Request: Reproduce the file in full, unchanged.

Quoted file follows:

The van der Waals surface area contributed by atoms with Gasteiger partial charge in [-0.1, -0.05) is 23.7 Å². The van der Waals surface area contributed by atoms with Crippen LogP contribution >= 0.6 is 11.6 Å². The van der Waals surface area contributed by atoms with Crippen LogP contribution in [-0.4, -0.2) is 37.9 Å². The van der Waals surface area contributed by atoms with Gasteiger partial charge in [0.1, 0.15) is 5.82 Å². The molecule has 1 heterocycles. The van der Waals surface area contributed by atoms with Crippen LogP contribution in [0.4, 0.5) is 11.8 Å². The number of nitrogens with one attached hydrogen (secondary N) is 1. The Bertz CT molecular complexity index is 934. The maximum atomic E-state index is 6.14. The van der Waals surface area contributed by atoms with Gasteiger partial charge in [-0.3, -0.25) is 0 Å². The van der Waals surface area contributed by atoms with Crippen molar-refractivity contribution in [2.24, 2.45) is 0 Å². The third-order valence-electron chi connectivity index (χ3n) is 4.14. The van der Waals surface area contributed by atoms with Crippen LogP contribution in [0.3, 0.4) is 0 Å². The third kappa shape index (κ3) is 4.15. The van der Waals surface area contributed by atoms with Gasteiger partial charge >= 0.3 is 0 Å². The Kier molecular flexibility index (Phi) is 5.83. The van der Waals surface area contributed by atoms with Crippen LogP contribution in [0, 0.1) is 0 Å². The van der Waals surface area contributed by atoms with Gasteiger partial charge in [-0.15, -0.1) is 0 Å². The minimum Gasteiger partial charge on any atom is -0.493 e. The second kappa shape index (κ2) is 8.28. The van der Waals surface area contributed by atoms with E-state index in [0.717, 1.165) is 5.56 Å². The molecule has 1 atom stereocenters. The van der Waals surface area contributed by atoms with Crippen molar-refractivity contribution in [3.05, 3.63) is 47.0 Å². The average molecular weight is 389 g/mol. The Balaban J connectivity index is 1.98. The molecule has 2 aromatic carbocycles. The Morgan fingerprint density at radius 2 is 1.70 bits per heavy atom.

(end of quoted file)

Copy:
The van der Waals surface area contributed by atoms with Gasteiger partial charge in [-0.1, -0.05) is 23.7 Å². The van der Waals surface area contributed by atoms with Crippen LogP contribution >= 0.6 is 11.6 Å². The van der Waals surface area contributed by atoms with Crippen LogP contribution in [-0.4, -0.2) is 37.9 Å². The van der Waals surface area contributed by atoms with Gasteiger partial charge in [0.1, 0.15) is 5.82 Å². The molecule has 1 heterocycles. The van der Waals surface area contributed by atoms with Crippen LogP contribution in [0.4, 0.5) is 11.8 Å². The number of nitrogens with one attached hydrogen (secondary N) is 1. The Bertz CT molecular complexity index is 934. The maximum atomic E-state index is 6.14. The van der Waals surface area contributed by atoms with Gasteiger partial charge in [-0.3, -0.25) is 0 Å². The van der Waals surface area contributed by atoms with Crippen molar-refractivity contribution in [2.24, 2.45) is 0 Å². The third-order valence-electron chi connectivity index (χ3n) is 4.14. The van der Waals surface area contributed by atoms with Crippen LogP contribution in [0.3, 0.4) is 0 Å². The third kappa shape index (κ3) is 4.15. The van der Waals surface area contributed by atoms with Gasteiger partial charge >= 0.3 is 0 Å². The Kier molecular flexibility index (Phi) is 5.83. The van der Waals surface area contributed by atoms with Crippen LogP contribution in [0, 0.1) is 0 Å². The van der Waals surface area contributed by atoms with Gasteiger partial charge in [-0.15, -0.1) is 0 Å². The minimum Gasteiger partial charge on any atom is -0.493 e. The second kappa shape index (κ2) is 8.28. The van der Waals surface area contributed by atoms with E-state index in [0.717, 1.165) is 5.56 Å². The molecule has 1 atom stereocenters. The van der Waals surface area contributed by atoms with Crippen molar-refractivity contribution in [3.05, 3.63) is 47.0 Å². The average molecular weight is 389 g/mol. The Balaban J connectivity index is 1.98. The molecule has 2 aromatic carbocycles. The Morgan fingerprint density at radius 2 is 1.70 bits per heavy atom.